You Say You Are a Libertarian, But Do You Know What That Means?
Reason magazine conducted a poll which showed that Obama won a majority of self-identified Libertarians. Let’s assume that’s true.
Charles Murray is a libertarian political scientist, author, columnist, and pundit currently working as a fellow at the American Enterprise Institute. He is best known for his controversial book The Bell Curve, co-authored with Richard Herrnstein in 1994, which argues that intelligence plays a central role in American society. He first became well known for his book Losing Ground: American Social Policy 1950–1980 in 1984, which discussed the American welfare system. Murray has also written In Pursuit: Of Happiness and Good Government (1988), What It Means to be a Libertarian: A Personal Interpretation (1996), Human Accomplishment: The Pursuit of Excellence in the Arts and Sciences, 800 B.C. to 1950 (2003), and In Our Hands: A Plan to Replace the Welfare State (2006). He published Real Education: Four Simple Truths for Bringing America's Schools Back to Reality in 2008.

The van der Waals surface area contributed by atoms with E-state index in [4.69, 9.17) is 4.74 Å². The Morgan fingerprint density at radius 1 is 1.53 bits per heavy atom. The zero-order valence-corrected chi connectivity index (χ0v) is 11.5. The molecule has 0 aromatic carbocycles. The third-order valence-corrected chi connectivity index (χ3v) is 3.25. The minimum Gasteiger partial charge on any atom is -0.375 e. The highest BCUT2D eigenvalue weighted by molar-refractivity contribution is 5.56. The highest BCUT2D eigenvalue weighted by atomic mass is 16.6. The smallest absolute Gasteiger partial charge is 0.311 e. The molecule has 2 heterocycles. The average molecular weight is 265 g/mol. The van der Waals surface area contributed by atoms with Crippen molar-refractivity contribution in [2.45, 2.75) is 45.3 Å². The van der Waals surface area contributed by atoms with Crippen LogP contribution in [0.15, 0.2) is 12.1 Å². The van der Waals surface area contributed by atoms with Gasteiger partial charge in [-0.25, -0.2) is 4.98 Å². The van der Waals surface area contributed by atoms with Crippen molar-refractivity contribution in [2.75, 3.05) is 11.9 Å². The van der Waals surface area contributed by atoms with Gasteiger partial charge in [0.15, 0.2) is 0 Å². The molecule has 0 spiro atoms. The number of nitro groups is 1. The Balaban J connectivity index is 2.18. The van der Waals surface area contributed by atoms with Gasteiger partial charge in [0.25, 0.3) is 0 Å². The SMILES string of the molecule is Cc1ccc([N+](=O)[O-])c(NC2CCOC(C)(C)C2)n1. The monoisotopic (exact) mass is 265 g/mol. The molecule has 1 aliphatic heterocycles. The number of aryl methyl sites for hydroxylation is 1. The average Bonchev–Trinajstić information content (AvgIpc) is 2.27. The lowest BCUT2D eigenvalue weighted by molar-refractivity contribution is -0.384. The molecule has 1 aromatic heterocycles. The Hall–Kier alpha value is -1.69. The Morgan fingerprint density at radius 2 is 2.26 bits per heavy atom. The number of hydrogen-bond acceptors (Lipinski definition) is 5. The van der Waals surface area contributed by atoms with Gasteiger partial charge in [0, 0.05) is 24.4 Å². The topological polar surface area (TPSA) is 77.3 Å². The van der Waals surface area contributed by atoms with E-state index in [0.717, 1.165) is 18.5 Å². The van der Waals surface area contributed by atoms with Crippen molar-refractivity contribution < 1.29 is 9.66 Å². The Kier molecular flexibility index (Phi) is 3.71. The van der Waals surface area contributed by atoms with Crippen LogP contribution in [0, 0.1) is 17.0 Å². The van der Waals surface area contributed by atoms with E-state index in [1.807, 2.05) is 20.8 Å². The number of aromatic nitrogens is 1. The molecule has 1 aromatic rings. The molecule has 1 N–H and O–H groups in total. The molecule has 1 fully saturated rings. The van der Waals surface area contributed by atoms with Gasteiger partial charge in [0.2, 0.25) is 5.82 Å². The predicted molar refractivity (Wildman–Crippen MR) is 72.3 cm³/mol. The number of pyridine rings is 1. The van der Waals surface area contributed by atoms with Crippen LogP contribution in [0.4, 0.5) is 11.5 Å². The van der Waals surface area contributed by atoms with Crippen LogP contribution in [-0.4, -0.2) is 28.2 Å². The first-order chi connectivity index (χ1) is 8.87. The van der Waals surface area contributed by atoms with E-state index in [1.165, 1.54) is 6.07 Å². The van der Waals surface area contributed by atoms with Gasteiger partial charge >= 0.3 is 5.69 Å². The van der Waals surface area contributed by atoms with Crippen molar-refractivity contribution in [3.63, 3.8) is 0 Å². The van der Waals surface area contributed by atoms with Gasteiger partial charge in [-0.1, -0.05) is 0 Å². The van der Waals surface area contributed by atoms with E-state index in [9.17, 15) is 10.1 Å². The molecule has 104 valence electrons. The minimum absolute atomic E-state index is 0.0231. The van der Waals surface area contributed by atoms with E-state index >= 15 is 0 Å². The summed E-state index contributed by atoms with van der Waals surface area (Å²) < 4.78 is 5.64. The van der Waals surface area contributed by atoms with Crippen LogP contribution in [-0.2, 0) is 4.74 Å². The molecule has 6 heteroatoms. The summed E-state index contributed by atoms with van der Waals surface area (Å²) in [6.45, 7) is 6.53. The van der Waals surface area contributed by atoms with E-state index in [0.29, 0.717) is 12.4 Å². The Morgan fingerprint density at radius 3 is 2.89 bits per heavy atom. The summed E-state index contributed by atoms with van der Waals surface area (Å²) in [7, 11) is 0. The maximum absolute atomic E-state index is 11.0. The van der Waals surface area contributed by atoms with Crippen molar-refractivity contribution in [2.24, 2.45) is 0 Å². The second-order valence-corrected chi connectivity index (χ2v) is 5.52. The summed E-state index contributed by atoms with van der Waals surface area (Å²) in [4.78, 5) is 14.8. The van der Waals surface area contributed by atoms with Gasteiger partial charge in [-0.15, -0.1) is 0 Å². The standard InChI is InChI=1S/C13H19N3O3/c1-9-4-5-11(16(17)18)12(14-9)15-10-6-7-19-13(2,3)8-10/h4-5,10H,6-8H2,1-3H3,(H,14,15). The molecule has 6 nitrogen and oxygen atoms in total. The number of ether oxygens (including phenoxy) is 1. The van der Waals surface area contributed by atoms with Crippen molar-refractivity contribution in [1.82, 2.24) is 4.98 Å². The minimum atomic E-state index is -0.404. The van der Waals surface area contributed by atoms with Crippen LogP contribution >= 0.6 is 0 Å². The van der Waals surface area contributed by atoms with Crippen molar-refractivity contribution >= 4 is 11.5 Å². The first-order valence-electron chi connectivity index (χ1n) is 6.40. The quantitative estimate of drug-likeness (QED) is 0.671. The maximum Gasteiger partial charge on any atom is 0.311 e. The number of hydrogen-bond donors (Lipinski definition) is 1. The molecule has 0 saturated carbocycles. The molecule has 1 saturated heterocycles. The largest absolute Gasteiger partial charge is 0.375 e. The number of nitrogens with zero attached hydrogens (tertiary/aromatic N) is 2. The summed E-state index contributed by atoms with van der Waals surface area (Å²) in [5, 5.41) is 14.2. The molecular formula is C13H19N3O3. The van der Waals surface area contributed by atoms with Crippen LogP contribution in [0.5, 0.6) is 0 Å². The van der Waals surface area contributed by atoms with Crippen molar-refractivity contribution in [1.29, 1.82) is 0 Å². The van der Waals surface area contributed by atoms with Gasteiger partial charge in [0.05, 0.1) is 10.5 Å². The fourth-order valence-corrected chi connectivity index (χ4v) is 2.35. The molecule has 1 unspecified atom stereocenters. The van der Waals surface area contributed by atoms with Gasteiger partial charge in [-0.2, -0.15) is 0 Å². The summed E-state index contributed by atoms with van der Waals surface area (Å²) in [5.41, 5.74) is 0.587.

I’m Libertarian, but one of the problems with being a Libertarian is that the word is used by so many people to mean so many different things that it’s really hard to tell what you’re getting when you have someone say to you, “I’m a Libertarian.” For example, I understand that Reason magazine, a Libertarian magazine, conducted a poll which showed that Obama won a majority of self-identified Libertarians.
Let’s assume that’s true. What does that say? It says first you’ve got a lot of people who call themselves Libertarians who are defining that primarily in terms of social issues such as gay marriage and legalization of drugs and other kinds of things, whereby Obama would be a much more attractive candidate to them then a conservative Republican.
On the other hand, sort of the central tenet of Libertarianism is that each person owns his own body and that the State has a very limited right to tell us what we should do as long as we aren’t harming someone else. Well, that means if you’re making an honest living and not bothering anybody else, the government really doesn’t have any right to regulate what you do economically as well as in your social behavior.
And I think that probably what we have in polls that show most Libertarians voting for Obama are people who don’t understand when real Libertarians talk about freedom, they’re talking about the whole package. And the whole package very definitely includes the freedom to engage in mutually agreeable economic transactions with fellow human beings without the government getting involved.
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